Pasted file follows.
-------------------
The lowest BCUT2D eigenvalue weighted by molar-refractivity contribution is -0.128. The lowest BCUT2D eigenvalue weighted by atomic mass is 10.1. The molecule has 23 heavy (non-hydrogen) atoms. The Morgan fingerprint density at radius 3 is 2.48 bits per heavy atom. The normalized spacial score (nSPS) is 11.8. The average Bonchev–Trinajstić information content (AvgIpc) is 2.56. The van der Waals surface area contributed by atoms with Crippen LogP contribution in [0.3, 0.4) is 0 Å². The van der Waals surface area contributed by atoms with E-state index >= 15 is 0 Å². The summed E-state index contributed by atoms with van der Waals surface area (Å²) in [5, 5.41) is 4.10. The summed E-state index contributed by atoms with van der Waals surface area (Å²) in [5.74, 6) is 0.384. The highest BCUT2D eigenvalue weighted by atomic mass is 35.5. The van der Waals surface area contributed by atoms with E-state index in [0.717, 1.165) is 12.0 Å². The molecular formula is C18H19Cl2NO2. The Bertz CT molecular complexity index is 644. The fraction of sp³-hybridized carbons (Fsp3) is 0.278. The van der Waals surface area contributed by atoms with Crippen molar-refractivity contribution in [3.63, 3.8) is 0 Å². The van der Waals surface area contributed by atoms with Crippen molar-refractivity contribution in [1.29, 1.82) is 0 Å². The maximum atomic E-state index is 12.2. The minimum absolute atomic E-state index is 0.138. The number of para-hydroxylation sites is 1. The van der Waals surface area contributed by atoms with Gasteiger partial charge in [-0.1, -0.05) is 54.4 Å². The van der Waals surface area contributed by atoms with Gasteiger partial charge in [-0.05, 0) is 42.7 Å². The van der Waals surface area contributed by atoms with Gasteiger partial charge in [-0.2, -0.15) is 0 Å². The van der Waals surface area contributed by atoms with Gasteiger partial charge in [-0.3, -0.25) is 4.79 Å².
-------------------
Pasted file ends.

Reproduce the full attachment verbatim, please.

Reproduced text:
The lowest BCUT2D eigenvalue weighted by molar-refractivity contribution is -0.128. The lowest BCUT2D eigenvalue weighted by atomic mass is 10.1. The molecule has 23 heavy (non-hydrogen) atoms. The Morgan fingerprint density at radius 3 is 2.48 bits per heavy atom. The normalized spacial score (nSPS) is 11.8. The average Bonchev–Trinajstić information content (AvgIpc) is 2.56. The van der Waals surface area contributed by atoms with Crippen LogP contribution in [0.3, 0.4) is 0 Å². The van der Waals surface area contributed by atoms with E-state index >= 15 is 0 Å². The summed E-state index contributed by atoms with van der Waals surface area (Å²) in [5, 5.41) is 4.10. The summed E-state index contributed by atoms with van der Waals surface area (Å²) in [5.74, 6) is 0.384. The highest BCUT2D eigenvalue weighted by atomic mass is 35.5. The van der Waals surface area contributed by atoms with E-state index in [0.717, 1.165) is 12.0 Å². The molecular formula is C18H19Cl2NO2. The Bertz CT molecular complexity index is 644. The fraction of sp³-hybridized carbons (Fsp3) is 0.278. The van der Waals surface area contributed by atoms with Crippen molar-refractivity contribution in [3.63, 3.8) is 0 Å². The van der Waals surface area contributed by atoms with Crippen molar-refractivity contribution in [1.29, 1.82) is 0 Å². The maximum atomic E-state index is 12.2. The minimum absolute atomic E-state index is 0.138. The number of para-hydroxylation sites is 1. The van der Waals surface area contributed by atoms with Gasteiger partial charge in [-0.1, -0.05) is 54.4 Å². The van der Waals surface area contributed by atoms with Gasteiger partial charge in [-0.05, 0) is 42.7 Å². The van der Waals surface area contributed by atoms with Gasteiger partial charge in [-0.2, -0.15) is 0 Å². The van der Waals surface area contributed by atoms with Gasteiger partial charge in [-0.3, -0.25) is 4.79 Å².